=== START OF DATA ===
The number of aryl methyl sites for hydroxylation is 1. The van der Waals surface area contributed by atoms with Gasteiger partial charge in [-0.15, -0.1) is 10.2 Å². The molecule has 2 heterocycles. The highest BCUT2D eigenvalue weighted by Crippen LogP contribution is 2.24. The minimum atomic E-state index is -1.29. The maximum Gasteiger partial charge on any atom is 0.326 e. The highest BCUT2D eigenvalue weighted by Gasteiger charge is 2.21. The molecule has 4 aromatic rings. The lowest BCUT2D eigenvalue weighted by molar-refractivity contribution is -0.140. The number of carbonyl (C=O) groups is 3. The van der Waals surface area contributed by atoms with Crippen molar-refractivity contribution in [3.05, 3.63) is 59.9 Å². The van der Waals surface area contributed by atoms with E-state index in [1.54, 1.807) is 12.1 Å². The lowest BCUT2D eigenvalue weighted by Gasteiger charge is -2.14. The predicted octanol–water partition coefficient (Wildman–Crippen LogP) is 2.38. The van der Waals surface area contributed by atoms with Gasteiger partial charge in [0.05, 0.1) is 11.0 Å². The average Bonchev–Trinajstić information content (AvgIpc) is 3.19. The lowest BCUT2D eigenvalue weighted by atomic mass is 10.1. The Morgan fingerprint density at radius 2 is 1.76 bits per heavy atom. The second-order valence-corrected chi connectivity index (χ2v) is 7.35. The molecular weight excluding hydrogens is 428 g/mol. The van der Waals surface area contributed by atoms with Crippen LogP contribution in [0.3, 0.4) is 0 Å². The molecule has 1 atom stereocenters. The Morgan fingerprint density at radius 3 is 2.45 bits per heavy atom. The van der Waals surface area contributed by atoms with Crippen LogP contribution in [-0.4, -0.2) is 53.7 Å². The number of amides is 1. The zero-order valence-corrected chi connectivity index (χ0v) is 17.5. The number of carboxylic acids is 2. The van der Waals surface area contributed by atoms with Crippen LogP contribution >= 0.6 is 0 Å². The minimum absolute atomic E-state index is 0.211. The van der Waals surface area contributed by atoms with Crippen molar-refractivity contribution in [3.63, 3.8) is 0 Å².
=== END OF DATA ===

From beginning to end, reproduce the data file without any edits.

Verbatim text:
The number of aryl methyl sites for hydroxylation is 1. The van der Waals surface area contributed by atoms with Gasteiger partial charge in [-0.15, -0.1) is 10.2 Å². The molecule has 2 heterocycles. The highest BCUT2D eigenvalue weighted by Crippen LogP contribution is 2.24. The minimum atomic E-state index is -1.29. The maximum Gasteiger partial charge on any atom is 0.326 e. The highest BCUT2D eigenvalue weighted by Gasteiger charge is 2.21. The molecule has 4 aromatic rings. The lowest BCUT2D eigenvalue weighted by molar-refractivity contribution is -0.140. The number of carbonyl (C=O) groups is 3. The van der Waals surface area contributed by atoms with Crippen molar-refractivity contribution in [3.05, 3.63) is 59.9 Å². The van der Waals surface area contributed by atoms with E-state index in [1.54, 1.807) is 12.1 Å². The lowest BCUT2D eigenvalue weighted by Gasteiger charge is -2.14. The predicted octanol–water partition coefficient (Wildman–Crippen LogP) is 2.38. The van der Waals surface area contributed by atoms with Gasteiger partial charge in [0.05, 0.1) is 11.0 Å². The average Bonchev–Trinajstić information content (AvgIpc) is 3.19. The lowest BCUT2D eigenvalue weighted by atomic mass is 10.1. The Morgan fingerprint density at radius 2 is 1.76 bits per heavy atom. The second-order valence-corrected chi connectivity index (χ2v) is 7.35. The molecular weight excluding hydrogens is 428 g/mol. The van der Waals surface area contributed by atoms with Crippen LogP contribution in [0.3, 0.4) is 0 Å². The molecule has 1 atom stereocenters. The Morgan fingerprint density at radius 3 is 2.45 bits per heavy atom. The van der Waals surface area contributed by atoms with Crippen LogP contribution in [-0.4, -0.2) is 53.7 Å². The number of amides is 1. The zero-order valence-corrected chi connectivity index (χ0v) is 17.5. The number of carboxylic acids is 2. The van der Waals surface area contributed by atoms with Crippen LogP contribution >= 0.6 is 0 Å². The minimum absolute atomic E-state index is 0.211. The van der Waals surface area contributed by atoms with Crippen molar-refractivity contribution in [3.63, 3.8) is 0 Å².